Friday, October 16, 2015

Your moment of unsurprising news

And you thought eBay was no fun anymore.

Sports Business Daily found that over the first half of this year’s Major League Baseball season, 91 percent of player profits in daily fantasy sports were won by just 1.3 percent of the players. In fact, the top 11 players on average paid $2 million in entry fees and made $135,000 in profit while accounting for 17 percent of all entry fees.

Many of the professionals use automated processes that let them change hundreds, if not thousands, of lineups in seconds, a decided advantage when last-minute changes are made in the lineups of real football, basketball or baseball teams.

I never have understood why American English has not embraced the term punters. Denial, I suspect.

Anyway, the FBI has expressed interest, and I gotta say, I'm snickering, just a bit.

Tuesday, October 13, 2015

Deep thought

How do you pluralize iPhone 6s?

Friday, September 25, 2015

Only a politician could say this

Paul Ryan (R-Wisconsin), speaking about the soon to be ex-Speaker of the House, John Boehner (R-Ohio):

... John’s decades of service have helped move our country forward ...

And here I thought gridlock meant being stuck, motionless.

Well, I suppose he did advance some interests, from time to time ...

(h/t: KK)

It's a bit runny. I LIKE runny. Oh, it's VERY runny.

When you chew on a Camembert rind, you’re eating a solid mat of mold.
    -- Carl Zimmer

(title: cf.)

Friday, September 18, 2015

Deep thought

Most of my coworkers are younger than Photoshop.

(via)

Monday, August 31, 2015

Deep thought

Q: When are you both decreasing and increasing?

A: When you're ironing?

Thursday, August 27, 2015

Line of the Day: 2015-08-27

Altruism and compassion toward the feelings of others represent the best of human impulses. And it is good to continually challenge rigid categories and entrenched beliefs. But that comes at a sacrifice when the subjective is elevated over the assumption that lurking out there is some kind of real world.
    -- George Johnson

(h/t: @drninashapiro via @SamHarrisOrg's RT)

Sunday, August 23, 2015

Sometimes there are no words

During a discussion about a recent hubbub:

Maybe the work-all-the-time — and work-at-all-costs — culture that the article explored at Amazon wasn’t a tech-specific issue.

The world’s most successful consulting firms, law firms, banks and hedge funds accept that this is the cost of excellence. Rather than deny that the grind exists, employees and managers at elite companies in these fields see it as part of what makes them better. It took a Bank of America intern dying for other leading banks like Goldman Sachs to cap the number of hours that an intern can work at 17 hours a day.

Emphs added, internal links not copied. See the original article.

Thursday, August 13, 2015

Saturday, August 08, 2015

"She was called a fussy, stubborn, unreasonable bureaucrat."

By Big Pharma, of course.

I did not know until just now that it wasn't so much the FDA who saved the US from the horrors of thalidomide. It turns out it was just one woman.

Belated thanks, Frances Oldham Kelsey. You took your job when I was about a month from appearing on this planet, and my sisters were not far behind.

Thursday, August 06, 2015

Funny and cool

From today's Versioning email newsletter:

Finally, here’s an amazing image showing the world from space, partially occluded by the moon. Or, to put it in language millenials would understand: “the moon photobombed our big space selfie” [nasa].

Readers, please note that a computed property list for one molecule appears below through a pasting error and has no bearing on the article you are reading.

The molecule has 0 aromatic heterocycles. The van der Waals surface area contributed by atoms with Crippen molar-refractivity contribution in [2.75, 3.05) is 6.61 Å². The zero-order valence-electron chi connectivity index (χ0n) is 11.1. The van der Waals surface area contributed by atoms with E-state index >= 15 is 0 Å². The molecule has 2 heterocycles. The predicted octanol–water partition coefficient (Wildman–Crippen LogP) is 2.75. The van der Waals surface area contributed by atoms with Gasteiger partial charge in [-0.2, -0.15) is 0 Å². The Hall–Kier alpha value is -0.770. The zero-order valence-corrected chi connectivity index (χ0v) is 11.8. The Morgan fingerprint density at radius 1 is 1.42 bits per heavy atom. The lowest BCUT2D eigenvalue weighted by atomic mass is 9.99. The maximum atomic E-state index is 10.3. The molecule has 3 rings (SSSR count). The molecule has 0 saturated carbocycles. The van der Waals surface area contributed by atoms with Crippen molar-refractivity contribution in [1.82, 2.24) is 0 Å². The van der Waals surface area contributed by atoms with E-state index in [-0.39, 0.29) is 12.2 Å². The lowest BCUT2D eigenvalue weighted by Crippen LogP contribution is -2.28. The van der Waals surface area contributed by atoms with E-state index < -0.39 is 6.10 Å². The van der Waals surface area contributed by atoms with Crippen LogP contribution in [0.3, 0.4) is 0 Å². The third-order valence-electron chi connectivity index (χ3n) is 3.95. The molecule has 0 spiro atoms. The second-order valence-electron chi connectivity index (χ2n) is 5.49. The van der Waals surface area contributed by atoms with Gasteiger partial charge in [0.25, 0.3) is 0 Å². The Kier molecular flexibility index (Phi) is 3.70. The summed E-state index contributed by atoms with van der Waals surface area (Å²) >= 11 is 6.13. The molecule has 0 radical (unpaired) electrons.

Gallons?

A report says:

More than 3,840 firefighters are deployed across the uneven landscape of several counties, including Yolo, Colusa and Lake. They are cutting back underbrush to make fire-blocking tracts, and dropping gallons of water and flame retardant from nearly two dozen aircraft that fly through the smoky sky. But the fire is still only 20 percent contained, according to fire officials, and the flames are surging with unusual speed.

Sheesh. Drought's worse than I thought.

(Emph. added)

Monday, August 03, 2015

Deep thought

Obvious Cat is obvious, yes.

But also, Vague General Ality is vague.

#needzgrafick





Sorry. Just read one too many blog posts by one of those tech VC guys.

Saturday, August 01, 2015

They'll likely be crushed under some jackboot or another, but still, ...

... in the meantime, this to me is a gleam of hope.

Recently, in Silver Spring, Maryland, drivers at a busy intersection witnessed a spectacle you don’t see much these days, outside of the “Hunger Games” franchise: two children, aged ten and six, walking alone. An onlooker alerted the police. The cops scooped up the kids, drove them home in a patrol car, and reprimanded their father, Alexander Meitiv, a physicist at the National Institutes of Health. Within an hour, five squad cars had arrived.

Meitiv insisted that he was not guilty of negligence. He’d dropped off the children at a nearby park, with the idea that they would walk home. He and his wife are devotees of Free-Range Kids, a movement committed to rolling back the excesses of the helicopter-parent era. (From the group’s Web site: “Fighting the belief that our children are in constant danger from creeps, kidnapping, germs, grades, flashers, frustration, failure, baby snatchers, bugs, bullies, men, sleepovers and/or the perils of a non-organic grape.”)

[Link added to the blockquote]

Tuesday, July 21, 2015

Shots fired

... many liberals have changed their views in response to new evidence. It’s an interesting experience; conservatives should try it some time.
    -- PK

Friday, July 17, 2015

Phrase of the Day

From an older post, but so spot-on:

... Opus Dei strokebook First Things featuring the Douthats of Tomorrow.

Thursday, July 02, 2015

Now THAT's something to ponder

Very roughly speaking, action is what you get from entropy when you allow time to become an imaginary number.

From a very fun read, "How Physics Will Change—and Change the World—in 100 Years," by Frank Wilczek.

(h/t: RC deWinter)